The team's fundamental approach includes researching each company in its market cap universe and talking to management, suppliers, customers and competitors.

"We think like business owners," Slater says. "We look for people who run their companies like true business owners."

And while the philosophy is to find quality stocks at a deep discount, Slater says they will pay a little extra for companies with strong long-term growth prospects. The hunt is for lesser-known companies before they enter the investing spotlight.

"We're trying to find business insights that aren't commonly shared amongst investors and so aren't priced into the stocks we're buying," he says.

Stocks in Focus

Univar is one of those "misunderstood" companies Slater's team likes to purchase for the fund. He says the industrial and specialty chemical distribution company is trading cheaper than its European peers as it undergoes improvements and sees a "major revaluation opportunity" as the company expands and becomes more profitable. 

His team bought the company in March 2020 at around US$13 per share. It currently trades at about US$33. Slater notes Univar recently confirmed that European competitor Brenntag SE had approached it about potentially acquiring the company.

"We've already made a lot of money on Univar and believe there's still a ton on the table," he says. 

His team's most recent purchase is a small-market cable company in the U.S., Cable One Inc. (CABO), a company he's followed for more than a decade when it was part of The Washington Post Company. It was spun out in 2015. The team purchased it in October at about US$730 per share, about a 60% discount from where it was trading at the start of the year.

 "Cable stocks have been derating because there's a threat of new competition from fibre and fixed wireless competitors," he says, but believes the cable industry and Cable One, in particular, are insulated.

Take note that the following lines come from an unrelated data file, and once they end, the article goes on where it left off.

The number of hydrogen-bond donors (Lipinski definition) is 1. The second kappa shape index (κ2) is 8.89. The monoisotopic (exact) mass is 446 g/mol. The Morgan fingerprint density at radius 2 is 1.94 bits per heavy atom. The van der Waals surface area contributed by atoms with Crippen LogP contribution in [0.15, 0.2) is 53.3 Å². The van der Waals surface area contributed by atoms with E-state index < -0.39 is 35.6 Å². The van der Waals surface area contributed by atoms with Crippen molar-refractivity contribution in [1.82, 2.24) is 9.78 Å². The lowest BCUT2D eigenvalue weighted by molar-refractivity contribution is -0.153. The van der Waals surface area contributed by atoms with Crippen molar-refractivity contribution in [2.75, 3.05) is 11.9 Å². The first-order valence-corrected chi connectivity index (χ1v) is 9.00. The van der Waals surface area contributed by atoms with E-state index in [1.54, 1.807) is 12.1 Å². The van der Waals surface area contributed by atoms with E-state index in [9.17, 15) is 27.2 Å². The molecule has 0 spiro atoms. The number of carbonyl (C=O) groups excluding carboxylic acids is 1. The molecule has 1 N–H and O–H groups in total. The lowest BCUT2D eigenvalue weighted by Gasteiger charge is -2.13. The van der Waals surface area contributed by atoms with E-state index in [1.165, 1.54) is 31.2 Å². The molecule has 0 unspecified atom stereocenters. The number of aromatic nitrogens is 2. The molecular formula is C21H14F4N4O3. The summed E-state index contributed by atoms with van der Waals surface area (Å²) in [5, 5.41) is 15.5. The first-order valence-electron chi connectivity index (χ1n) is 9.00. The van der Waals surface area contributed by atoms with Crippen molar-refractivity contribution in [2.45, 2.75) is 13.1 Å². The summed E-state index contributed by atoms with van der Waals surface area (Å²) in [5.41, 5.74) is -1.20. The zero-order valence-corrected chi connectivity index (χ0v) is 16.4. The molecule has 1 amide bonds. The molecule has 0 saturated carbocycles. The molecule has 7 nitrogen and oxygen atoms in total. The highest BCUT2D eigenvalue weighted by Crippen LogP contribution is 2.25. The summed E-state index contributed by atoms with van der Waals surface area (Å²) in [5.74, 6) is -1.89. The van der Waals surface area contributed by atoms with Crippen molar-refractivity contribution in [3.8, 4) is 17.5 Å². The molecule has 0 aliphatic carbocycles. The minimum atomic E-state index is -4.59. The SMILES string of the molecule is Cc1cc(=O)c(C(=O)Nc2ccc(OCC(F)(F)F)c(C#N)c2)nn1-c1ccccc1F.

He says Cable One is a well-run business with a strong moat. "Yes, there's growing competition, but it'll be very slow to come because of barriers to entry," he says.

Not Everything That’s Cheap is an Opportunity

While there are many good buys in the market, Slater says investors need to be selective.

"We're seeing more opportunities, but they're not the most incredible opportunities that we've seen," he says, citing periods like the turn of the century tech bubble, the 2008-09 global financial crisis and the pandemic-induced sell-off in the spring of 2020 as having deeper discounts.

 "Valuations are still deflating; profit levels for many businesses were excessive, and those aren't fully factored into many companies' valuations. And major challenges have yet to be worked out and resolved. But for the long-term investor, this environment is your friend."

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About Author

Brenda Bouw  Brenda Bouw is a freelance writer and editor based in Vancouver. She has been covering business and investing for more than two decades. She is a former executive producer at BNN and was a business reporter at The National Post, The Canadian Press and The Globe and Mail. She's been a regular contributor to the Globe and Mail's Investor and Advisor sections for the past 10 years.